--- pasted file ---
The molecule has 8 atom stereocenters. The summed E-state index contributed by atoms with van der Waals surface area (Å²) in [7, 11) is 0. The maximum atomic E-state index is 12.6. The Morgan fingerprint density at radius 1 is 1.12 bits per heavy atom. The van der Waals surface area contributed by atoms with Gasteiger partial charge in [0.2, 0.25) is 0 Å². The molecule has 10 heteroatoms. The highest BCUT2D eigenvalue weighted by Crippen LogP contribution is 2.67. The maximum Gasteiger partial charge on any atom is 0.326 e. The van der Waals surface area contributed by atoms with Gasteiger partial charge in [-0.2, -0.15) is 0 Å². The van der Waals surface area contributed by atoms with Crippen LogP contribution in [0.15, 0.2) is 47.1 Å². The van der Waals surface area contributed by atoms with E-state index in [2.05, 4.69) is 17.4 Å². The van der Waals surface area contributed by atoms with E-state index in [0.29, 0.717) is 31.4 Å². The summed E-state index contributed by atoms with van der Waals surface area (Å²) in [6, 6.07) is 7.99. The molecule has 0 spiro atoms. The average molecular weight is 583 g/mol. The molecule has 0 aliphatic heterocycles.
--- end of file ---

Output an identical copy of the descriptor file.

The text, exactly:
The molecule has 8 atom stereocenters. The summed E-state index contributed by atoms with van der Waals surface area (Å²) in [7, 11) is 0. The maximum atomic E-state index is 12.6. The Morgan fingerprint density at radius 1 is 1.12 bits per heavy atom. The van der Waals surface area contributed by atoms with Gasteiger partial charge in [0.2, 0.25) is 0 Å². The molecule has 10 heteroatoms. The highest BCUT2D eigenvalue weighted by Crippen LogP contribution is 2.67. The maximum Gasteiger partial charge on any atom is 0.326 e. The van der Waals surface area contributed by atoms with Gasteiger partial charge in [-0.2, -0.15) is 0 Å². The van der Waals surface area contributed by atoms with Crippen LogP contribution in [0.15, 0.2) is 47.1 Å². The van der Waals surface area contributed by atoms with E-state index in [2.05, 4.69) is 17.4 Å². The van der Waals surface area contributed by atoms with E-state index in [0.29, 0.717) is 31.4 Å². The summed E-state index contributed by atoms with van der Waals surface area (Å²) in [6, 6.07) is 7.99. The molecule has 0 spiro atoms. The average molecular weight is 583 g/mol. The molecule has 0 aliphatic heterocycles.